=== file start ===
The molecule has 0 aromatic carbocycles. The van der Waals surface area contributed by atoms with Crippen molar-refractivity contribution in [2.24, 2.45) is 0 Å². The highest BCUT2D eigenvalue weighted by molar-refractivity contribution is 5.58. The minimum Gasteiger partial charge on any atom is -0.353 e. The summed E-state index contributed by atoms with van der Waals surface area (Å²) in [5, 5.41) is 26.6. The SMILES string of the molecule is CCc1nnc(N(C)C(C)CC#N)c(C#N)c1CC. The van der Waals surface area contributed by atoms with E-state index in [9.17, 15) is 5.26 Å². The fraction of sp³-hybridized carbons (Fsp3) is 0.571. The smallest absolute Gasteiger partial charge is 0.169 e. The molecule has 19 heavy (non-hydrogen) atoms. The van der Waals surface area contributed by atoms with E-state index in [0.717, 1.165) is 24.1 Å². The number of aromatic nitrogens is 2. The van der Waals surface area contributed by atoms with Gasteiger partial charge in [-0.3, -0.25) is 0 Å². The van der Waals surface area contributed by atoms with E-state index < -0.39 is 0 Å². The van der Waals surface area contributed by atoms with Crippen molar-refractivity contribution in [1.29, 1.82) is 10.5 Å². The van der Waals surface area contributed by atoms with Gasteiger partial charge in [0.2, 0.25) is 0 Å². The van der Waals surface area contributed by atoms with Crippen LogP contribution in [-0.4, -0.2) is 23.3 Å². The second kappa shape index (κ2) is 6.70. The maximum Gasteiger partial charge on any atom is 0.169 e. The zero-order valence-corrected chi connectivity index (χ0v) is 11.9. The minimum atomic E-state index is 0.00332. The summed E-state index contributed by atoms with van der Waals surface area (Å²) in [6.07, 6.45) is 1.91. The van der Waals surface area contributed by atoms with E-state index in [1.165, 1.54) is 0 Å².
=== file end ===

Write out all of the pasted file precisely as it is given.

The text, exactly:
The molecule has 0 aromatic carbocycles. The van der Waals surface area contributed by atoms with Crippen molar-refractivity contribution in [2.24, 2.45) is 0 Å². The highest BCUT2D eigenvalue weighted by molar-refractivity contribution is 5.58. The minimum Gasteiger partial charge on any atom is -0.353 e. The summed E-state index contributed by atoms with van der Waals surface area (Å²) in [5, 5.41) is 26.6. The SMILES string of the molecule is CCc1nnc(N(C)C(C)CC#N)c(C#N)c1CC. The van der Waals surface area contributed by atoms with E-state index in [9.17, 15) is 5.26 Å². The fraction of sp³-hybridized carbons (Fsp3) is 0.571. The smallest absolute Gasteiger partial charge is 0.169 e. The molecule has 19 heavy (non-hydrogen) atoms. The van der Waals surface area contributed by atoms with E-state index in [0.717, 1.165) is 24.1 Å². The number of aromatic nitrogens is 2. The van der Waals surface area contributed by atoms with Gasteiger partial charge in [-0.3, -0.25) is 0 Å². The van der Waals surface area contributed by atoms with E-state index < -0.39 is 0 Å². The van der Waals surface area contributed by atoms with Crippen molar-refractivity contribution in [1.29, 1.82) is 10.5 Å². The van der Waals surface area contributed by atoms with Gasteiger partial charge in [0.2, 0.25) is 0 Å². The van der Waals surface area contributed by atoms with Crippen LogP contribution in [-0.4, -0.2) is 23.3 Å². The second kappa shape index (κ2) is 6.70. The maximum Gasteiger partial charge on any atom is 0.169 e. The zero-order valence-corrected chi connectivity index (χ0v) is 11.9. The minimum atomic E-state index is 0.00332. The summed E-state index contributed by atoms with van der Waals surface area (Å²) in [6.07, 6.45) is 1.91. The van der Waals surface area contributed by atoms with E-state index in [1.165, 1.54) is 0 Å².